Completely independent of a particular version of Java. Any JDK will do. Versions for PC/ Linux/Solaris. Will probably have a long life so the learning curve won't be wasted. It is very flexible and can host many different types of tools, including (in the near future) team collaboration tools. It will format your code, write code skeletons, insert JavaDoc comments, etc. It is integrated with the JUnit testing framework and has a refactoring layer for improving existing code.
One nice feature is that it gives you warnings and errors as you type. You don't need to compile to see that you have mis-typed something. You can link it to the JavaDoc. It will do typing completions, etc.
Has a learning curve. Some of its terminology may not be familiar to you. Some of its menus/key strokes are not standard for your platform.
Download for free from http://eclipse.org. You can also get the source code if you like. You can even join the project.
Completely independent of a particular version of Java. Any JDK will do. Versions for PC/ Linux/Solaris.
No graphical gui builder. Some setup is a bit awkward untill you get used to it.
Download a free 30 day version from http://www.allaire.com. It WILL expire. Pay and download also possible.
Full price is $130. Upgrades have been inexpensive, but this is a new company. Kawa was previously owned by tek-tools. We are working to make this available for $35 for students, but don't know yet if this will be possible.
To use Kawa you also need to download the JDK from http://java.sun.com.
I don't know much about this but it is cheap or free and similar to Kawa. You can point it to any version of the JDK.
Unknown -- Windows only, though.
There is both a free version and a very inexpensive (for education) "Pro" version. http://www.jcreator.com. The free version is probably all you need.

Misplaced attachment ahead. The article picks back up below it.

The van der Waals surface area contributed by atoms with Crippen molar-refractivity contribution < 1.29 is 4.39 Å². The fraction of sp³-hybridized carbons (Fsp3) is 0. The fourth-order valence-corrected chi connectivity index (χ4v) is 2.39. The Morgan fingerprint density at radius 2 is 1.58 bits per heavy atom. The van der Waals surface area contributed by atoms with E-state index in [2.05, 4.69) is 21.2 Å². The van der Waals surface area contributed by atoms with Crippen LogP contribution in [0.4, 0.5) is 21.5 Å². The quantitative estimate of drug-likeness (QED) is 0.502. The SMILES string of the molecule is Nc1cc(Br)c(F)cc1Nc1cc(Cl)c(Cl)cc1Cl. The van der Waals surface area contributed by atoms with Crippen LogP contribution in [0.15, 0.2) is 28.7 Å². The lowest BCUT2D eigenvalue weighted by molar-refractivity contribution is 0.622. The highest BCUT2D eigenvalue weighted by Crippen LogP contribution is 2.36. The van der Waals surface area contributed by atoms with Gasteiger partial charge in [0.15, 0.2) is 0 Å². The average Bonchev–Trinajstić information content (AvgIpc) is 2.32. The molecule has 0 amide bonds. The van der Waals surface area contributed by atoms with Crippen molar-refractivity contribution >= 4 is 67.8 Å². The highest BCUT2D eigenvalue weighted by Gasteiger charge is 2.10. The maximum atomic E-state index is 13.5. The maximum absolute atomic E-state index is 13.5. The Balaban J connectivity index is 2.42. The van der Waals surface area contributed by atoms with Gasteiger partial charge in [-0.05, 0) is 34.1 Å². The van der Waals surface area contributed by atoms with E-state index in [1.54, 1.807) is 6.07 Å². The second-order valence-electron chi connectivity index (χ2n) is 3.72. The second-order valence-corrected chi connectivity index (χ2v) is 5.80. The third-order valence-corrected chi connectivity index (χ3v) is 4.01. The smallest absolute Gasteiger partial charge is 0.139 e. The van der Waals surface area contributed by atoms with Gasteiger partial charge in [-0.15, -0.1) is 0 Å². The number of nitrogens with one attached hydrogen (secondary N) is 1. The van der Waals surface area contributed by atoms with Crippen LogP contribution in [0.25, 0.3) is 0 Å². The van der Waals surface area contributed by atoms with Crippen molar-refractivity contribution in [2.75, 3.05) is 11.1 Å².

You can find some information about setting it up at: http://csis.pace.edu/~wolf/JCreator/JCreator-project.htm
Cheap. Gui builder (not needed). Now available on many platforms.
The instructor only uses this on the Macintosh OS X. He has no other experience with it.
http://www.journeyed.com Foundation version $40. Pro version $100. (You only need the foundation version.)
Download from http://www.inprise.com (Back it up).
Includes Java, C++, and Pascal. Runs on PC and Mac (Other versions for Solaris/linux and for cross development to Palm...). Good value for the money. A professional, cross platform IDE.
Depends on a particular version of Java so you may need to wait for updates. There is lots of documentation, but it is all on CD.
http://www.journeyed.com $120, upgrades about $80.
J++ (Microsoft) is Not Java
Visual Age for Java (IBM) has a nice GUI builder but you can't read the code effectively.
You can use just the JDK from http://java.sun.com with any editor. Textpad from Helios software for example. (http://www.textpad.com) $27. Notepad does NOT work well, however. You can also investigate Sun's Forte for Java and the open source Eclipse, which is a successor to Visual Age.
Last Updated: August 16, 2003